Austria is on track to have another setback in meeting its carbon dioxide (CO2) emissions reduction target by 2030, with vehicle fuel use going up during the first half of 2019, according to an independent traffic authority.
In a press release Monday, the Austrian Traffic Club (VCO) said about 10 million liters more fuel were used during the first six months of the year compared with the same period in 2018, indicating vehicle traffic will contribute to an increase in CO2 emissions.
While petrol usage declined by 10 million liters to a total of about one billion liters, this was surpassed considerably by a 20-million-liter increase in the use of diesel fuel, which totalled about 4 billion liters.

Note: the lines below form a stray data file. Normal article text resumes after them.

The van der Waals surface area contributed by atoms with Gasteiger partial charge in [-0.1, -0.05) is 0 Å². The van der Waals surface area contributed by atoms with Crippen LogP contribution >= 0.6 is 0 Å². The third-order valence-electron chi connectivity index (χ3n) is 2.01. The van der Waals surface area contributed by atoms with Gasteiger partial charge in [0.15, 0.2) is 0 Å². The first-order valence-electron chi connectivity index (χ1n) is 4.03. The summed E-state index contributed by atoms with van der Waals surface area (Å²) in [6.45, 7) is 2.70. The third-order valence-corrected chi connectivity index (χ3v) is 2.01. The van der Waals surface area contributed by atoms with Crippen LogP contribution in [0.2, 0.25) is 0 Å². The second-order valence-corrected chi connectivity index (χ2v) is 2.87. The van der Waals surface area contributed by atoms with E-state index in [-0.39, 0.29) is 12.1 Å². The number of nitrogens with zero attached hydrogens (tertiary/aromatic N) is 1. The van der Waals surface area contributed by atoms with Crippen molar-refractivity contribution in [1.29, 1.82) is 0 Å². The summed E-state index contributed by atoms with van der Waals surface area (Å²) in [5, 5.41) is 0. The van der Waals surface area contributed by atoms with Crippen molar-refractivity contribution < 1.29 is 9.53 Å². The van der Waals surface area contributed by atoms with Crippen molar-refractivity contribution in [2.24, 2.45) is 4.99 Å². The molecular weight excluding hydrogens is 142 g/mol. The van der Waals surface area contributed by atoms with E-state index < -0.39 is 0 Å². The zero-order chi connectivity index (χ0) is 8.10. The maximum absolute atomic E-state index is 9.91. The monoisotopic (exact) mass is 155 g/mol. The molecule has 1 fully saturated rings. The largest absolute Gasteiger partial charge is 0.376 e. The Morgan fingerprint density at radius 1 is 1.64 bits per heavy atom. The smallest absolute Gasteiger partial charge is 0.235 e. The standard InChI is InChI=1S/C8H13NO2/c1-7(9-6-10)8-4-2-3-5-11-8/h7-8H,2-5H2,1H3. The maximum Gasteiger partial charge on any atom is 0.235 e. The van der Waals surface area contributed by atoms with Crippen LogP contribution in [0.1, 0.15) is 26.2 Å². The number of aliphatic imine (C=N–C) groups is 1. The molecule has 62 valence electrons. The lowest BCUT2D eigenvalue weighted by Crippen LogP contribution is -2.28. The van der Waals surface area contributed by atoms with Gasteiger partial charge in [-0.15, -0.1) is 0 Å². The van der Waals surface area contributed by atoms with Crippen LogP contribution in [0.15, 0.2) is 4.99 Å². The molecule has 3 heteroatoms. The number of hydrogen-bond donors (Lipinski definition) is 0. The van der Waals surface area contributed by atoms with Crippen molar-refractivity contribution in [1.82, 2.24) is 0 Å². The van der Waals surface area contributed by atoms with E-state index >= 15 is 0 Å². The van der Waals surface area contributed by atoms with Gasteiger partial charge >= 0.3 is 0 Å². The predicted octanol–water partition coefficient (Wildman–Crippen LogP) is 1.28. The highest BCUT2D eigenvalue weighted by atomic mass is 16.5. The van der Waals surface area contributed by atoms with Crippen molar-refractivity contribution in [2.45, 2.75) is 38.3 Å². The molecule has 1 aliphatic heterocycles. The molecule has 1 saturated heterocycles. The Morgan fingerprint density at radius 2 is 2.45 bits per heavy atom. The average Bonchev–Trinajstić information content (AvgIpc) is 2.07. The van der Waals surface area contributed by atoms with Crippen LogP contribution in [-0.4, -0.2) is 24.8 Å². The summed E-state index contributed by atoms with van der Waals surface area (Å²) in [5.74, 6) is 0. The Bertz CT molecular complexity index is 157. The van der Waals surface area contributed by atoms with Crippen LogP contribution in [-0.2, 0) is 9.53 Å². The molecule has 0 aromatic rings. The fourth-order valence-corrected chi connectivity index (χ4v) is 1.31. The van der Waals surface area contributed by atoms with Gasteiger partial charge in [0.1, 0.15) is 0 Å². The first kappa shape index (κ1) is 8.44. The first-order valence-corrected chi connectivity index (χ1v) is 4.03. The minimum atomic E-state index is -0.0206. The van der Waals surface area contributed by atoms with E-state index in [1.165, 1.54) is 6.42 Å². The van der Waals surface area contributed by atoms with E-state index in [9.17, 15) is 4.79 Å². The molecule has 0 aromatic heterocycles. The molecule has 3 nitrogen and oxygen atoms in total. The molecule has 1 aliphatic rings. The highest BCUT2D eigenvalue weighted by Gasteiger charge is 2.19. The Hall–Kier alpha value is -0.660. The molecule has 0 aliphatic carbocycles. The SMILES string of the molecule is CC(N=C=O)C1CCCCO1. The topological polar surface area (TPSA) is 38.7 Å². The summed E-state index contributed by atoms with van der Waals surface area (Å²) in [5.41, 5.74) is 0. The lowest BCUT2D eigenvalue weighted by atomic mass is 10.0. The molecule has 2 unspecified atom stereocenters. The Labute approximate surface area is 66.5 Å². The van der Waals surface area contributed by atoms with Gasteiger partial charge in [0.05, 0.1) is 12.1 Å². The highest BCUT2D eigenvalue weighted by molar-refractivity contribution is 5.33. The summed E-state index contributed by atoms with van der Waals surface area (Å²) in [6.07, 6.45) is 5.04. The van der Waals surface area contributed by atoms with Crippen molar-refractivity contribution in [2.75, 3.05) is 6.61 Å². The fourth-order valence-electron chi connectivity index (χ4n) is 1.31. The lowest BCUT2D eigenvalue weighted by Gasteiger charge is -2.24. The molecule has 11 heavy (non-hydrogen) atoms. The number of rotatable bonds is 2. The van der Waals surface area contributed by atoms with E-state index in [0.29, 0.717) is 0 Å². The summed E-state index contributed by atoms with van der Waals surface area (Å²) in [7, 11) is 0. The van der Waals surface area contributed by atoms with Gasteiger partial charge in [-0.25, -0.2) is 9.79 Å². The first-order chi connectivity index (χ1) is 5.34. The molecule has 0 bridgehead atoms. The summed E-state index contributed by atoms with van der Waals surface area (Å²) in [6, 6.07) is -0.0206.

The VCO said this will have a more noticeable impact on emissions totals, given that diesel fuel causes about 13 percent more CO2 emissions than petrol.
The Austrian government had previously determined to reduce CO2 emissions to a total of 15.7 million tons by 2030.
However, the total emissions have climbed for four consecutive years, up to 23.9 million tons in 2018.
The VCO called for a number of measures to be pursued to bring the emissions totals down, including making all large regional centers in the country more easily accessible via public transport, and expanding bicycle infrastructure to encourage people to make fewer short trips by car.